Mary can't afford the luxury of gathering employees, setting goals, offering them generous incentives, and believing that they somehow will make her firm prosperous. Instead, she must refine and polish every algorithm, command, and operand because algorithms can't take the initiative and right the wrong if they "see" it. They work in accordance with the prescriptions of their creators, and that's the only way they do. So, she can improve her business's performance faster and more efficiently than John. To right the wrong
Even when John knows what to do to fix the troubles, he has plenty of work to be done. Processes need to be refined. People need to be retrained. The incentive wages system needs to be updated. And changing the process may be difficult for John. As Mark Twain once said, "the only person who likes change is a baby with a wet diaper." Employees may resist changes, so John will need some time to get them on his side. None of this is an issue for Mary because algorithms are obedient. But as Peter Drucker said, fixing the trouble is not the way to develop a business. If Mary and John have new ideas about their companies, Mary will be able to test and implement them much faster and with fewer errors.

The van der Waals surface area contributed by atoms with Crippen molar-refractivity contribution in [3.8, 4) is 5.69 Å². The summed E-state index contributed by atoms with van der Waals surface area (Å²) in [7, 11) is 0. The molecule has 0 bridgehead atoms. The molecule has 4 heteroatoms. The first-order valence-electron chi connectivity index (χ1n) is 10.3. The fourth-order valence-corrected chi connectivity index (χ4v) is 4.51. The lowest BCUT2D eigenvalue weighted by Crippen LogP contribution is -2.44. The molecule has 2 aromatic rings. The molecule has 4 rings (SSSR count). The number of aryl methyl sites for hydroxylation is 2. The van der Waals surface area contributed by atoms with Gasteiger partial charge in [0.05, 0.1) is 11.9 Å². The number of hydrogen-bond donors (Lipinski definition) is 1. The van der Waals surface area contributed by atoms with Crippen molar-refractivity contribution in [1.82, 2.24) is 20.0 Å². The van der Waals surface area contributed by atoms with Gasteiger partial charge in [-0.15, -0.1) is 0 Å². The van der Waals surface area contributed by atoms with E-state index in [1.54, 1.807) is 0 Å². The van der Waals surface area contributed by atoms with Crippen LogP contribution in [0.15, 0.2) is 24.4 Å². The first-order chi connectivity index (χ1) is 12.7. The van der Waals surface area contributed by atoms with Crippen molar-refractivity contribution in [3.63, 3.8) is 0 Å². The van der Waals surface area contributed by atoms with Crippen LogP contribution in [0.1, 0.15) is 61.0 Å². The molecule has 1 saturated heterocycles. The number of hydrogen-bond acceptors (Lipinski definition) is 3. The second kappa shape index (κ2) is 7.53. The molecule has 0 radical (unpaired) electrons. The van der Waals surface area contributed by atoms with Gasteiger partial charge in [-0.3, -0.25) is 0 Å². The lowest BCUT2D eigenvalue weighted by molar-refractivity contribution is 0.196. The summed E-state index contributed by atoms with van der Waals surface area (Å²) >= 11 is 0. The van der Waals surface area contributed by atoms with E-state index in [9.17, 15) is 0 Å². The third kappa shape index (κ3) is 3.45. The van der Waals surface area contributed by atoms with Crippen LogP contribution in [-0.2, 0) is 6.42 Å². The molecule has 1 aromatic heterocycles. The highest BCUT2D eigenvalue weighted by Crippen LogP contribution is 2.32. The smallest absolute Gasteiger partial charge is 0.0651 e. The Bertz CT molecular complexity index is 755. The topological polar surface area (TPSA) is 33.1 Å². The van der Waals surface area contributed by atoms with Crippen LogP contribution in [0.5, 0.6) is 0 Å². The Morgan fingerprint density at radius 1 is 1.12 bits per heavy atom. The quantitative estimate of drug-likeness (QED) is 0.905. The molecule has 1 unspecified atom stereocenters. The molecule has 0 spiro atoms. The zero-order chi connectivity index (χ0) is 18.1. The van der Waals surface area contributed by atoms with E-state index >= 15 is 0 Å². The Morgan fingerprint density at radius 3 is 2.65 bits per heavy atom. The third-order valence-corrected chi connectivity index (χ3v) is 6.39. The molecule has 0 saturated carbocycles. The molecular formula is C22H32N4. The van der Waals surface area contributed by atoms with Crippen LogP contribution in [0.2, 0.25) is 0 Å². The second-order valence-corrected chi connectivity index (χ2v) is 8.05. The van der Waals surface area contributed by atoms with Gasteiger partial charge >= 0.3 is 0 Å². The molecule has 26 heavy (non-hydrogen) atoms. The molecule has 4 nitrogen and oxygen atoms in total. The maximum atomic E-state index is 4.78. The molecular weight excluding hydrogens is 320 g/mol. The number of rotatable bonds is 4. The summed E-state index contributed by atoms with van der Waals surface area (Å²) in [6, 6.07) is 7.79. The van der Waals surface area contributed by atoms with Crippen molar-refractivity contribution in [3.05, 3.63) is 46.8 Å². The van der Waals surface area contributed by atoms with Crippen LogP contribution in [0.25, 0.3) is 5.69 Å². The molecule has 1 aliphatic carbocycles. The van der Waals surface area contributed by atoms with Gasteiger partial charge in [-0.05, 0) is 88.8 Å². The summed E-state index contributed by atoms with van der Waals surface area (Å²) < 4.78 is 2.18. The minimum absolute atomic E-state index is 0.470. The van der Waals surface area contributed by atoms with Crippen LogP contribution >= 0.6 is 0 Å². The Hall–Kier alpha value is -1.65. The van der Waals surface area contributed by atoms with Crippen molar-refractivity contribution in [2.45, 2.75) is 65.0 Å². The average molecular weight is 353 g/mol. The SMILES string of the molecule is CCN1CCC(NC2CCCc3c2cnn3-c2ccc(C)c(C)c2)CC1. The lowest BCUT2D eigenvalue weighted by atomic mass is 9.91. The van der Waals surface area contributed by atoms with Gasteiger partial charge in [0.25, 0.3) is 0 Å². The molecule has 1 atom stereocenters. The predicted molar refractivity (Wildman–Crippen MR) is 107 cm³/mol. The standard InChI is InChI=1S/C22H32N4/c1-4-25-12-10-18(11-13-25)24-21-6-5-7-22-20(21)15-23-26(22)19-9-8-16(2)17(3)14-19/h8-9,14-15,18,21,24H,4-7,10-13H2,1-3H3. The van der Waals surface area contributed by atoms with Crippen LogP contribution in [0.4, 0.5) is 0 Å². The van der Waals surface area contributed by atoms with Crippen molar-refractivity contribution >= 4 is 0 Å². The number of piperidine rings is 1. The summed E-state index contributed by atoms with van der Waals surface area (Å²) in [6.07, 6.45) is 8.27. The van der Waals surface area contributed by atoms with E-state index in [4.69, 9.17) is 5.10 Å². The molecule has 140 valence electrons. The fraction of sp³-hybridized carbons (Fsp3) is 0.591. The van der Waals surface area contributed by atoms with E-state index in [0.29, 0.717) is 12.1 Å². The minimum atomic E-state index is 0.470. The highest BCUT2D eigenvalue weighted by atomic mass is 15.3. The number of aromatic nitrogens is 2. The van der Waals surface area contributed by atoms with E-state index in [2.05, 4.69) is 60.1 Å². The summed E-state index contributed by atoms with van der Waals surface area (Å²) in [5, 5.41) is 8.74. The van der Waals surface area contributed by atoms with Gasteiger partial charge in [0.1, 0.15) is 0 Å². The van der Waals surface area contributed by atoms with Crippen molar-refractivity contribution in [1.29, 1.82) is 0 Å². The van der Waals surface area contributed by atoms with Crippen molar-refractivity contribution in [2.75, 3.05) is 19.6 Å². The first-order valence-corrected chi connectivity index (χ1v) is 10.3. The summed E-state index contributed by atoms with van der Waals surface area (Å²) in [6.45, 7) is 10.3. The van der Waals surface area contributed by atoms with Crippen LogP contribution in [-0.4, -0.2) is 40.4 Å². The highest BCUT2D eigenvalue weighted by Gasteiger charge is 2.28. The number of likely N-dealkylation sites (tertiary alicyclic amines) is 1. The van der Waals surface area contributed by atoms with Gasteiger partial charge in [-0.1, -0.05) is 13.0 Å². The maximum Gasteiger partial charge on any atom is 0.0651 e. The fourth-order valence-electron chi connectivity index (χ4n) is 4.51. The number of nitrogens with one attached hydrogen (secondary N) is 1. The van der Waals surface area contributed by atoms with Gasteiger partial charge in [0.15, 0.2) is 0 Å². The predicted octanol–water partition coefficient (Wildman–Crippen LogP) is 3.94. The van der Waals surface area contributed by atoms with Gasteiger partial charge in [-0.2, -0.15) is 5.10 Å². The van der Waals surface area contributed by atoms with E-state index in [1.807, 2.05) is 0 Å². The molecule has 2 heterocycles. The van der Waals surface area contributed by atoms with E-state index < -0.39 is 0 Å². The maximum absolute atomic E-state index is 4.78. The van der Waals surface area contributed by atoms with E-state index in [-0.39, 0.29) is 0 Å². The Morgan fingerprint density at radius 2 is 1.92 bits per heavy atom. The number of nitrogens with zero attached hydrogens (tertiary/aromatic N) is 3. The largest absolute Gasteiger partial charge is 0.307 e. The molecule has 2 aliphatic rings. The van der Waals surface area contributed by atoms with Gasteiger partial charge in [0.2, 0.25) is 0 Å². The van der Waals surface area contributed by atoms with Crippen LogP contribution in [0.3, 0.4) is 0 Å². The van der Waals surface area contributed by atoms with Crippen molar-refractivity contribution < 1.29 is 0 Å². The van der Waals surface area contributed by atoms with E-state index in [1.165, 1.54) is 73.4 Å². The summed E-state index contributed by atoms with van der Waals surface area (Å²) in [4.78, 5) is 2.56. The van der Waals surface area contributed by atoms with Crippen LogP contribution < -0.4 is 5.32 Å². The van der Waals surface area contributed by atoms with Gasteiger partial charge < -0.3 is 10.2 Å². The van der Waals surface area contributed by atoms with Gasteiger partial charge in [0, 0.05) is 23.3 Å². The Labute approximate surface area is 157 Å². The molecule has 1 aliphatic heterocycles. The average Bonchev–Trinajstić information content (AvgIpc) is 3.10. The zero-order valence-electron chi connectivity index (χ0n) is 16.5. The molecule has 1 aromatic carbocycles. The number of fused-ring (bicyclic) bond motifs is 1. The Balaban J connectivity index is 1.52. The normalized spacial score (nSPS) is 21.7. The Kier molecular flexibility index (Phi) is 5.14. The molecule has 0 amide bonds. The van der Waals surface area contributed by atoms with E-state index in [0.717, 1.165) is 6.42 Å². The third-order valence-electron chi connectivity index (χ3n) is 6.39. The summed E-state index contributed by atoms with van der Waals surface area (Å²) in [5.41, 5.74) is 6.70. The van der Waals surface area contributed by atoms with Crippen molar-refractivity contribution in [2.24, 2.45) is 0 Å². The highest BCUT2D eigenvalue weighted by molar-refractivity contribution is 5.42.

But what makes Mary's thinking digital is a habit of seeing every task as an algorithm, that is, a succession of actions. And Mary can't launch a new product or service until those actions are thought out in detail and turned into ones and zeros. Admittedly, it is not simple, which doesn't make managing a digital business an easier task than being a leader of a conventional one. But if it is done, chances are that such a company will outcompete its traditional rivals, who can start a new project with only an impressive goal, enthusiasm, and motivation.
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